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Negotiating Skills

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Negotiating Skills -- http://www.presentationsexpert.com

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Negotiating Skills

  1. 2. <ul><li>Negotiating is the process of communicating back and forth, for the purpose of reaching a joint agreement about differing needs or ideas. </li></ul><ul><li>It is a collection of behaviours that involves communication, sales, marketing, psychology, sociology, assertiveness and conflict resolution . </li></ul><ul><li>A negotiator may be a buyer or seller, a customer or supplier, a boss or employee, a business partner, a diplomat or a civil servant. On a more personal level negotiation takes place between spouse’s friends, parents or children. </li></ul>
  2. 3. <ul><li>Title comes from remarks made by participants at some of my negotiation workshops </li></ul><ul><ul><li>“ that’s the opposite of what I do” </li></ul></ul><ul><ul><li>“ I know I should do that, but I find myself doing exactly the opposite” </li></ul></ul><ul><ul><li>“ Its counter-intuitive” </li></ul></ul><ul><li>What are people saying ? </li></ul><ul><ul><li>They recognise the prudence of a particular strategy </li></ul></ul><ul><ul><li>But they find it difficult to implement it </li></ul></ul><ul><ul><li>Their natural inclination is to do the opposite of what they recognise is the prudent strategy </li></ul></ul>
  3. 4. <ul><li>What are </li></ul><ul><ul><li>some of the intuitive things we do in a negotiation </li></ul></ul><ul><ul><li>the counter-intuitive thing we might consider as an alternative ? </li></ul></ul>Automatic gear Shift into manual Focus on Positions Focus on interests Dive into the negotiation Defer the negotiation to a time of our own choosing, gather information first When our proposals are rejected, justify and defend them Ask why our proposal doesn’t work, and gather information When a proposal is made to us that is unacceptable, rejection Instead of rejecting, ask why their proposal is important, and gather information
  4. 5. <ul><li>There are minimum 2 parties involved in the negotiation process. There exists some common interest, either in the subject matter of the negotiation or in the negotiating context, that puts or keeps the parties in contact. </li></ul><ul><li>Though the parties have the same degree of interest, they initially start with different opinions and objectives which hinders the outcome in general. </li></ul>
  5. 6. <ul><li>In the beginning, parties consider that negotiation is a better way of trying to solve their differences. </li></ul><ul><li>Each party is under an impression that there is a possibility of persuading the other party to modify their original position, as initially parties feel that they shall maintain their opening position and persuade the other to change. </li></ul>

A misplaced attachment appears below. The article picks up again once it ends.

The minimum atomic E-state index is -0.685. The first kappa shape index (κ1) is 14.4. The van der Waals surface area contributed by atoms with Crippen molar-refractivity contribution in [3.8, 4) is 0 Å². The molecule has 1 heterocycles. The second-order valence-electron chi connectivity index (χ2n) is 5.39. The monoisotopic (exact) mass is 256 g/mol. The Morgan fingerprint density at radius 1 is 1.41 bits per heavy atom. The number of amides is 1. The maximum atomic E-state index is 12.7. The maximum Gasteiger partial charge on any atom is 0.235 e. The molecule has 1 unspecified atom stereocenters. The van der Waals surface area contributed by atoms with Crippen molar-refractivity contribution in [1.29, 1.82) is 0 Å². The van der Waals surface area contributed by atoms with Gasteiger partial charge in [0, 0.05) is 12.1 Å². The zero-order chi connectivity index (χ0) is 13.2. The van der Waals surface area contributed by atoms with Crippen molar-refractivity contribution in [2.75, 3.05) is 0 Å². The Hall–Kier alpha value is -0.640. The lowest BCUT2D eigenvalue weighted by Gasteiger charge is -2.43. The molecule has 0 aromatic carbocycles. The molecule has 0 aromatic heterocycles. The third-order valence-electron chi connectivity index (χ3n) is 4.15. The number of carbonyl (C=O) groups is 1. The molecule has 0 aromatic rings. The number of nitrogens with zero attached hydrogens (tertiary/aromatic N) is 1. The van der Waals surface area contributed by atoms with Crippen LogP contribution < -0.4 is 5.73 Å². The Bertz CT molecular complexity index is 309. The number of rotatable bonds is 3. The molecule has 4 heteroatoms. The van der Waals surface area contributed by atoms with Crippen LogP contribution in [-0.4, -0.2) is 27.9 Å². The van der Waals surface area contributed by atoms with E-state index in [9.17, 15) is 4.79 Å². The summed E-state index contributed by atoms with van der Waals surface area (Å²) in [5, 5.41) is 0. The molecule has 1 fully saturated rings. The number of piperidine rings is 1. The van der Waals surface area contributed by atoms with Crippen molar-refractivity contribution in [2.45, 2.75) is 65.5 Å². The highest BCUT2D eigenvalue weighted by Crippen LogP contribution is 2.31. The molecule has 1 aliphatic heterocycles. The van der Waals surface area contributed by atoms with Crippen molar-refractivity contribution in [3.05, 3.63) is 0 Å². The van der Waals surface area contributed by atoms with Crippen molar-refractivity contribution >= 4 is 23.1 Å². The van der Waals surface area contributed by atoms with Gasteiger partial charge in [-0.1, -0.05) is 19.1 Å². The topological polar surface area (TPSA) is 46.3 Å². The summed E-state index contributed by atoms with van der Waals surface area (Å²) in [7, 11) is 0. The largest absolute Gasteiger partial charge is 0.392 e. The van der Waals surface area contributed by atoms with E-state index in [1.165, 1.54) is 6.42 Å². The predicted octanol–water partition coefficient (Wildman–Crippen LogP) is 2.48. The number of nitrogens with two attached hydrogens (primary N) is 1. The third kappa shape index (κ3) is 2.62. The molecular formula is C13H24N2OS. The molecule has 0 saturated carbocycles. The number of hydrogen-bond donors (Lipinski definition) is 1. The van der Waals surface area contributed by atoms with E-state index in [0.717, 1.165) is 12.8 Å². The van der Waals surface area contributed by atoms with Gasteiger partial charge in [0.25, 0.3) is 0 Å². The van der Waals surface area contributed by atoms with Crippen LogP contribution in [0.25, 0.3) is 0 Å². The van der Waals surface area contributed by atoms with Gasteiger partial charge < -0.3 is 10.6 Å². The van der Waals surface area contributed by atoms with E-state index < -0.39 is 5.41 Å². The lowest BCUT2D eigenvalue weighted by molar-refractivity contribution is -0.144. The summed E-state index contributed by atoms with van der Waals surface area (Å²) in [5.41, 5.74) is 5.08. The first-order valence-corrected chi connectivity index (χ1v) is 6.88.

6. 7. <ul><li>During the process, the ideal outcome proves unattainable but parties retain their hope of an acceptable final agreement. </li></ul><ul><li>Each party has some influence or power – real or assumed – over the other’s ability to act. </li></ul><ul><li>The process of negotiation is that of interaction between people – usually this is direct and verbal interchange. </li></ul>
  7. 8. <ul><li>He should be a good learner and observer. </li></ul><ul><li>Should know the body language of the people at the negotiation process. </li></ul><ul><li>Should be open and flexible and yet firm. </li></ul><ul><li>Exercise great patience, coolness and maturity. </li></ul><ul><li>Should possess leadership qualities. </li></ul>
  8. 9. <ul><li>Should control emotions and not </li></ul><ul><li>show his weaknesses. </li></ul><ul><li>Should bargain from the position of strength. </li></ul><ul><li>Should know and anticipate the pros and cons of his each move and its repercussions. </li></ul><ul><li>Should know how to create the momentum for the negotiations and must know when to exit and where to exit by closing the talks successfully. </li></ul>
  9. 10. <ul><li>Should build trust and confidence. </li></ul><ul><li>Should be confident and optimist. </li></ul><ul><li>Should have clear cut goals and objectives. </li></ul><ul><li>If necessary, he should provide a face saving formula for his counter party. </li></ul><ul><li>Should be able to grasp the situation from many dimensions. </li></ul><ul><li>Should know human psychology and face reading </li></ul>
  10. 11. <ul><li>Should not be a doubting Thomas. </li></ul><ul><li>Should plan and prepare thoroughly with relevant data and information to avoid </li></ul><ul><li>blank mind in the process. </li></ul><ul><li>Should radiate energy and enthusiasm and must be in a position to empathize with his opponents. </li></ul><ul><li>Should be a patient listener. </li></ul>